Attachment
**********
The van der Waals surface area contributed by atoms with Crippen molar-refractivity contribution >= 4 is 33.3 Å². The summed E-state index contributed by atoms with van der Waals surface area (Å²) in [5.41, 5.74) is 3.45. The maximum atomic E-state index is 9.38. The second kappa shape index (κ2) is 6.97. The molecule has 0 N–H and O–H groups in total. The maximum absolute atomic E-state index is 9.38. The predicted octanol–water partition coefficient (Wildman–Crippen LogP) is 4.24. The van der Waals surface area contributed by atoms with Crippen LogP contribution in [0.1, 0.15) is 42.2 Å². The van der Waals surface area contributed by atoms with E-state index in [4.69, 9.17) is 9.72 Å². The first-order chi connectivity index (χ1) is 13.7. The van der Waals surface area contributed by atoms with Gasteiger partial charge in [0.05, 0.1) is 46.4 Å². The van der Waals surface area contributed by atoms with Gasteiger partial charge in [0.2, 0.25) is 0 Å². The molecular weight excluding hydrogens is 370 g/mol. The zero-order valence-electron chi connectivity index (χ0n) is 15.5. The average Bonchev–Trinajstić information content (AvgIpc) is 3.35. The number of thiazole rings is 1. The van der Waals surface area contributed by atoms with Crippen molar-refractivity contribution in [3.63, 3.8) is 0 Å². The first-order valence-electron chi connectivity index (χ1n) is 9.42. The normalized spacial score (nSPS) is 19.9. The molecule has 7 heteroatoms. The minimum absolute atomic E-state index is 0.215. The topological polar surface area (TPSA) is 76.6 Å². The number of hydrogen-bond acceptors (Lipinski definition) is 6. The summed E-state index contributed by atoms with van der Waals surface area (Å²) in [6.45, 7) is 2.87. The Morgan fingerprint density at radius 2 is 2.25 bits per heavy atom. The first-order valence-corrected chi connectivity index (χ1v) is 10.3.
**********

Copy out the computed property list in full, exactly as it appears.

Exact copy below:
The van der Waals surface area contributed by atoms with Crippen molar-refractivity contribution >= 4 is 33.3 Å². The summed E-state index contributed by atoms with van der Waals surface area (Å²) in [5.41, 5.74) is 3.45. The maximum atomic E-state index is 9.38. The second kappa shape index (κ2) is 6.97. The molecule has 0 N–H and O–H groups in total. The maximum absolute atomic E-state index is 9.38. The predicted octanol–water partition coefficient (Wildman–Crippen LogP) is 4.24. The van der Waals surface area contributed by atoms with Crippen LogP contribution in [0.1, 0.15) is 42.2 Å². The van der Waals surface area contributed by atoms with E-state index in [4.69, 9.17) is 9.72 Å². The first-order chi connectivity index (χ1) is 13.7. The van der Waals surface area contributed by atoms with Gasteiger partial charge in [0.05, 0.1) is 46.4 Å². The van der Waals surface area contributed by atoms with Gasteiger partial charge in [0.2, 0.25) is 0 Å². The molecular weight excluding hydrogens is 370 g/mol. The zero-order valence-electron chi connectivity index (χ0n) is 15.5. The average Bonchev–Trinajstić information content (AvgIpc) is 3.35. The number of thiazole rings is 1. The van der Waals surface area contributed by atoms with Crippen molar-refractivity contribution in [3.63, 3.8) is 0 Å². The first-order valence-electron chi connectivity index (χ1n) is 9.42. The normalized spacial score (nSPS) is 19.9. The molecule has 7 heteroatoms. The minimum absolute atomic E-state index is 0.215. The topological polar surface area (TPSA) is 76.6 Å². The number of hydrogen-bond acceptors (Lipinski definition) is 6. The summed E-state index contributed by atoms with van der Waals surface area (Å²) in [6.45, 7) is 2.87. The Morgan fingerprint density at radius 2 is 2.25 bits per heavy atom. The first-order valence-corrected chi connectivity index (χ1v) is 10.3.